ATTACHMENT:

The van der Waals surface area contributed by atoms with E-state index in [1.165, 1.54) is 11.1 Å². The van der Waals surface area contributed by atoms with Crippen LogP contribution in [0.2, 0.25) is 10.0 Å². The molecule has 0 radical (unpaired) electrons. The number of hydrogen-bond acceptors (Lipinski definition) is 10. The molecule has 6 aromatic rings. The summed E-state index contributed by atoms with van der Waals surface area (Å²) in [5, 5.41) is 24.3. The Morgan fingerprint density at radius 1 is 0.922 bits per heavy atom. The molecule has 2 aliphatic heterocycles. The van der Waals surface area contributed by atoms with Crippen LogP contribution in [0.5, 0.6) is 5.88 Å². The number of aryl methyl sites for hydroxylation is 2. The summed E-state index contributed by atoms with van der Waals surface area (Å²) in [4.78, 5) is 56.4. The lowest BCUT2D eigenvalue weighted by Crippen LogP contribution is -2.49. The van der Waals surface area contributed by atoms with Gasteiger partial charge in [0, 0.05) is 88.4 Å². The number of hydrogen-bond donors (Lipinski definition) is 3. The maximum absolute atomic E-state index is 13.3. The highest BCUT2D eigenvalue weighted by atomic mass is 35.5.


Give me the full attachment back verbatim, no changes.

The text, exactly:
The van der Waals surface area contributed by atoms with E-state index in [1.165, 1.54) is 11.1 Å². The van der Waals surface area contributed by atoms with Crippen LogP contribution in [0.2, 0.25) is 10.0 Å². The molecule has 0 radical (unpaired) electrons. The number of hydrogen-bond acceptors (Lipinski definition) is 10. The molecule has 6 aromatic rings. The summed E-state index contributed by atoms with van der Waals surface area (Å²) in [5, 5.41) is 24.3. The Morgan fingerprint density at radius 1 is 0.922 bits per heavy atom. The molecule has 2 aliphatic heterocycles. The van der Waals surface area contributed by atoms with Crippen LogP contribution in [0.5, 0.6) is 5.88 Å². The number of aryl methyl sites for hydroxylation is 2. The summed E-state index contributed by atoms with van der Waals surface area (Å²) in [4.78, 5) is 56.4. The lowest BCUT2D eigenvalue weighted by Crippen LogP contribution is -2.49. The van der Waals surface area contributed by atoms with Gasteiger partial charge in [0, 0.05) is 88.4 Å². The number of hydrogen-bond donors (Lipinski definition) is 3. The maximum absolute atomic E-state index is 13.3. The highest BCUT2D eigenvalue weighted by atomic mass is 35.5.